Joe Doakes from Como Park emails:
Ramsey County tore down the old jail and West publishing buildings on Kellogg Boulevard, now the county is ready to negotiate with a developer for new buildings on that site. When government “negotiates” with developers, I fear the only question will be “how much are Joe Doakes’ taxes going up to pay this developer to take this white elephant off our hands?”
The part that kills me is this: “One of Saint Paul’s greatest assets is the Mississippi River,” said Jonathan Sage-Martinson, director of the Department of Planning and Economic Development for the City of Saint Paul. “Redevelopment on this site will play an important role in further enhancing downtown vibrancy and embracing our position as a river city. This site allows us to connect our downtown community to one of Saint Paul’s most incredible natural landmarks, and I applaud Ramsey County for entering negotiations with a developer who shares that vision.”
No, Jonathan, you’re dead wrong and your council knows it, which is why the City isn’t jumping into this briar patch, they’re letting the County do it. The river is nothing in St. Paul as presently situated – that’s why the initial colony was located to the East of the present downtown and was called Pig’s Eye – because that’s where the land slopes down to the river so you can get out of your canoe.
San Antonio has a riverfront development. Tours, shops, restaurants, a wonderful natural resource to exploit.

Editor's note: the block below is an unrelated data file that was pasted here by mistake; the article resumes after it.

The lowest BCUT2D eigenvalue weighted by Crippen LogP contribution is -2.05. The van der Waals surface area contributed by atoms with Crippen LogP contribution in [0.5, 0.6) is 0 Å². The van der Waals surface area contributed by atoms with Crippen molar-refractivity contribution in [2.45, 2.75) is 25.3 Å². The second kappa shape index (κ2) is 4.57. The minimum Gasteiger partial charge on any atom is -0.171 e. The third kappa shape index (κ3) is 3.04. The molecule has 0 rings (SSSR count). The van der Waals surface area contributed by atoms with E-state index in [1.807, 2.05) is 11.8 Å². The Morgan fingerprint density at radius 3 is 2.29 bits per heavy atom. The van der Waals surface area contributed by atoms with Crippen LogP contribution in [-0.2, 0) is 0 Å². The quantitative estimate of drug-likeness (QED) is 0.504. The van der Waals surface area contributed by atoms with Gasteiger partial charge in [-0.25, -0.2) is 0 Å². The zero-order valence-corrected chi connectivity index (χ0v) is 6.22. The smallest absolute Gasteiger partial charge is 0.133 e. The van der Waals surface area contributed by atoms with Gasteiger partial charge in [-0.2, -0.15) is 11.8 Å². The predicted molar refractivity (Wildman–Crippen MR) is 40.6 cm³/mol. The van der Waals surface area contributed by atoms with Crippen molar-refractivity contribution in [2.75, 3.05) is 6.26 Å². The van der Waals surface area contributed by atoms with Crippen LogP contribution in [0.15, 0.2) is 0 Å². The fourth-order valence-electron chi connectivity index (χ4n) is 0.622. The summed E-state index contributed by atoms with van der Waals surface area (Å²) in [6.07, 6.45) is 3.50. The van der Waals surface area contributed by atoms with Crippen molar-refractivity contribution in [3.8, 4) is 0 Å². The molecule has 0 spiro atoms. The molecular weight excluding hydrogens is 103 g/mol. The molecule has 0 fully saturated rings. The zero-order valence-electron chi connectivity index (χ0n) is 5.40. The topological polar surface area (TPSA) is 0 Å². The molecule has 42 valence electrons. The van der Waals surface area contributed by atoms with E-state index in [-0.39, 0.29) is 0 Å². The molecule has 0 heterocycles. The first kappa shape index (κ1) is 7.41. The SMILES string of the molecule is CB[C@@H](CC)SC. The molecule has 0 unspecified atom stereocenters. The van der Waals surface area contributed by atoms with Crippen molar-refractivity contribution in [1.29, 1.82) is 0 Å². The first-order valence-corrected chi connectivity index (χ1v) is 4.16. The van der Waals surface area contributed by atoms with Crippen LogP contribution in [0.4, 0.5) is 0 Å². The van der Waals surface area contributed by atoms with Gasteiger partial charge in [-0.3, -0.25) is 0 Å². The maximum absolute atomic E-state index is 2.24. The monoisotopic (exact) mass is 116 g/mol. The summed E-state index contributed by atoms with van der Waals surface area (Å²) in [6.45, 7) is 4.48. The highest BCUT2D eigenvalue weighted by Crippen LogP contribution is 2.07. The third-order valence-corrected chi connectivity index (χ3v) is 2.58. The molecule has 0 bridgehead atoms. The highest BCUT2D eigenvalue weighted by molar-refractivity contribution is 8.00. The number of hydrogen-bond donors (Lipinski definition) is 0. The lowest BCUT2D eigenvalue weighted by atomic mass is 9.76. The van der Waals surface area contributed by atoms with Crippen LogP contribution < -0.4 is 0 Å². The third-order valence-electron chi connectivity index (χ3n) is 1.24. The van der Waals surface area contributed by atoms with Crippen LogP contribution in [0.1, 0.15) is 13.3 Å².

Here is a photo of the West building, nearly demolished. This is the view from Kellogg Boulevard, the major street that runs past the Xcel Center where the Wild play hockey.
Fine, an ugly three story building gone, right? Not quite. Here’s the view of the building from the bridge over the river.
There were three stories ABOVE Kellogg Boulevard and six stories BELOW Kellogg Boulevard, then a railroad track that cannot be relocated, and then a four-lane road (Shepherd Road) before you get to the riverbank. You won’t be sipping your latte on the bank of the river or strolling along the waterway, you’ll be looking at it from 200 yards away, right about where the yellow crane is sitting in this photo.
Minnesota doesn’t have riverfront developments, mostly because the river bank is a flood zone. Even St. Anthony Main isn’t on the river – it’s separated by a road. It’s not a “riverfront” development, it’s a “river view” development, and if you’ve ever priced homes you know that distinction is incredibly important.
This whole thing is idiotic. Which means nobody would build it on their own, they’ll build it only if they can get a big enough bribe. I’m already paying for a better Minnesota; I’m not looking forward to paying for a nicer riverfront.
But pay you shall.
The Twin Cities are noted as two river cities whose downtowns turned their backs on their riverfronts, literally and symbolically. And in Saint Paul’s case, it’s happened in ways that’ll take a generation or two and an exquisite amount of money to fix.